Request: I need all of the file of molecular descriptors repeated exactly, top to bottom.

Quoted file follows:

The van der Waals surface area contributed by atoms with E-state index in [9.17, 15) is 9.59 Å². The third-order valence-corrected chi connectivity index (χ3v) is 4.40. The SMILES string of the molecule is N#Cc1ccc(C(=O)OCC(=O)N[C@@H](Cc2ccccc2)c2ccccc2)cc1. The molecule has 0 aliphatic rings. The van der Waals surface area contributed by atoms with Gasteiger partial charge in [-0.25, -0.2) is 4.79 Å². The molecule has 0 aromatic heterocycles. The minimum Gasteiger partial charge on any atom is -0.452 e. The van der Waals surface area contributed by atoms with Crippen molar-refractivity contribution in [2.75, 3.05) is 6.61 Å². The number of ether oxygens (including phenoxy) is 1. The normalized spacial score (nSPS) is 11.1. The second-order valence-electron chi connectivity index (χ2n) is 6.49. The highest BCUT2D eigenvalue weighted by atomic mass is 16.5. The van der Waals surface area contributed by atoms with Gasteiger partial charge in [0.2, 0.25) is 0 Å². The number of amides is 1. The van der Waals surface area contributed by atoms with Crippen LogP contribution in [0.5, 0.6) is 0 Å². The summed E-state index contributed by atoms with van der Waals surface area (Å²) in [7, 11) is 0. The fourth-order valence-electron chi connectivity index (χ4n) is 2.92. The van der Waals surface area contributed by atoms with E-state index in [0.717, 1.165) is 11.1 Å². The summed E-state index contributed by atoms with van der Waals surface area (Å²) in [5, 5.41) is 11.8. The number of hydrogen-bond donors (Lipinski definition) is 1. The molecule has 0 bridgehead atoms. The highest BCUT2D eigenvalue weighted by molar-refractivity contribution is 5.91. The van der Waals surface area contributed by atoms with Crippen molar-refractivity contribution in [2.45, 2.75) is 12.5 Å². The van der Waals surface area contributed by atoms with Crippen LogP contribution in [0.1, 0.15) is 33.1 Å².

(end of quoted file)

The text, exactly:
The van der Waals surface area contributed by atoms with E-state index in [9.17, 15) is 9.59 Å². The third-order valence-corrected chi connectivity index (χ3v) is 4.40. The SMILES string of the molecule is N#Cc1ccc(C(=O)OCC(=O)N[C@@H](Cc2ccccc2)c2ccccc2)cc1. The molecule has 0 aliphatic rings. The van der Waals surface area contributed by atoms with Gasteiger partial charge in [-0.25, -0.2) is 4.79 Å². The molecule has 0 aromatic heterocycles. The minimum Gasteiger partial charge on any atom is -0.452 e. The van der Waals surface area contributed by atoms with Crippen molar-refractivity contribution in [2.75, 3.05) is 6.61 Å². The number of ether oxygens (including phenoxy) is 1. The normalized spacial score (nSPS) is 11.1. The second-order valence-electron chi connectivity index (χ2n) is 6.49. The highest BCUT2D eigenvalue weighted by atomic mass is 16.5. The van der Waals surface area contributed by atoms with Gasteiger partial charge in [0.2, 0.25) is 0 Å². The number of amides is 1. The van der Waals surface area contributed by atoms with Crippen LogP contribution in [0.5, 0.6) is 0 Å². The summed E-state index contributed by atoms with van der Waals surface area (Å²) in [7, 11) is 0. The fourth-order valence-electron chi connectivity index (χ4n) is 2.92. The van der Waals surface area contributed by atoms with E-state index in [0.717, 1.165) is 11.1 Å². The summed E-state index contributed by atoms with van der Waals surface area (Å²) in [5, 5.41) is 11.8. The number of hydrogen-bond donors (Lipinski definition) is 1. The molecule has 0 bridgehead atoms. The highest BCUT2D eigenvalue weighted by molar-refractivity contribution is 5.91. The van der Waals surface area contributed by atoms with Crippen molar-refractivity contribution in [2.45, 2.75) is 12.5 Å². The van der Waals surface area contributed by atoms with Crippen LogP contribution in [0.1, 0.15) is 33.1 Å².